Perhaps not in Nebraska, but elsewhere it looks to be a wet spring. This is a likely scenario amid building El Ninos – even more so than during already established El Ninos – and indeed the two-week forecast includes a steady stream of frontal events, and heavy cumulative precip across the Corn Belt through April 25th.
The 16-30 day outlook, above, also includes ongoing normal/above normal precipitation into the opening of May, and so one can see that at least early planted corn across the heart of the Midwest will be minimal. Drought will be eroding further, but a drier pattern is desired.
However, our work suggests that planting dates are by no means a significant determiner of yield. It’s true that, assuming all else equal, an earlier planted crop will perform better than a later planted one, but there are, of course, many variable in determining corn yield beyond the date of planting and emergence. The graphic above displays the correlation between planting progress on May 15th and whether yield that year was above or below trend. The model suggests that if less than 50% of the crop is seeded by May 15th, there’s a tendency for yield to be below trend, but the relationship is week.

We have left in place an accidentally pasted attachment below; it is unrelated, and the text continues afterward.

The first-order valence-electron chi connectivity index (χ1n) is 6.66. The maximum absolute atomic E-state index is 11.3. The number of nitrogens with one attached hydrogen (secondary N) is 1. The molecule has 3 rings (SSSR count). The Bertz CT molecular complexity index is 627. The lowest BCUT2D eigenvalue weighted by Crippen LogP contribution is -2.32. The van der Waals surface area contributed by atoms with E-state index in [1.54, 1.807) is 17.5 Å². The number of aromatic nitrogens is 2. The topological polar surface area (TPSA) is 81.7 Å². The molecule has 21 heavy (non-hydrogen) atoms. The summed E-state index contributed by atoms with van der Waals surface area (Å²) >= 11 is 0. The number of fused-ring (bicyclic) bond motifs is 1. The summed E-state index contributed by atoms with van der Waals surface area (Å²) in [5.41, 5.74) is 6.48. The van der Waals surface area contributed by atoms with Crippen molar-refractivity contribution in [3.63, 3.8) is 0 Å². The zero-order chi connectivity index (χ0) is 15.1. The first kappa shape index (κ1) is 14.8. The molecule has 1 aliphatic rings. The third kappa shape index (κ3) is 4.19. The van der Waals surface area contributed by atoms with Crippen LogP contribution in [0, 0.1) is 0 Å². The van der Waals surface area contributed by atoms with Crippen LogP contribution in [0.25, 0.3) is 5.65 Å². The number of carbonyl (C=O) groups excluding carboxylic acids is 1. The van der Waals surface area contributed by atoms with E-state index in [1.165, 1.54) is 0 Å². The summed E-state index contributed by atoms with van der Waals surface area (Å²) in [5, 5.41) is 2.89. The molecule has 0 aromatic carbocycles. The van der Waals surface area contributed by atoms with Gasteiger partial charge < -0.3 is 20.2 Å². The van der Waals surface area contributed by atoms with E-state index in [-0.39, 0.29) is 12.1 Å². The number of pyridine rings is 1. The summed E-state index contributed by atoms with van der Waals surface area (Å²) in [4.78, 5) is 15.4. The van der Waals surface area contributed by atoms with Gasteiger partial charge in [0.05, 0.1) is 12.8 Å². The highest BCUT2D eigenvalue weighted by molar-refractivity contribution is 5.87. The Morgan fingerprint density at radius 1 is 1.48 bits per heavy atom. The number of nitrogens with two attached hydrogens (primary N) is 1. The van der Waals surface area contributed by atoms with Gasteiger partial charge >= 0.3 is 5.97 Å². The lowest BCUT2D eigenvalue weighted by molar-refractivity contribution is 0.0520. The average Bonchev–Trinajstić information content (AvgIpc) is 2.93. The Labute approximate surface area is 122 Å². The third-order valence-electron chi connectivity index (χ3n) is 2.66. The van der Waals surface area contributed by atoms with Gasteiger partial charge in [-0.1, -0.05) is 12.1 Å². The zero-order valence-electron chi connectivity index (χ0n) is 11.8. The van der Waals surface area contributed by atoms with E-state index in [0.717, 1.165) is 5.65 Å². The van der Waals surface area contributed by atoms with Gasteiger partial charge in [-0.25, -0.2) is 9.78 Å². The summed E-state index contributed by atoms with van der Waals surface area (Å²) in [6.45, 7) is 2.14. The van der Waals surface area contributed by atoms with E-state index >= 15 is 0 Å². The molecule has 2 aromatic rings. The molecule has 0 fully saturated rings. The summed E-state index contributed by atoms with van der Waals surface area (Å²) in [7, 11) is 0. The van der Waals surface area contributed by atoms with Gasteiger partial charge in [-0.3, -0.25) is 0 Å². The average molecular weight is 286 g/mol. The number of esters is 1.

What about acres? There’s again a general tendency for acres to rise above what are reported in late March if the crop is 80% seeded by May 15th, and for acreage to be abandoned if progress on May 15th is below 65%, but otherwise the relationship is weak. This is why AgResource aims to use any early season weather issues to extend cash sales, as July precip (in the US, Europe, the Black Sea, China) is far more important in fine-tuning balance corn balance sheets.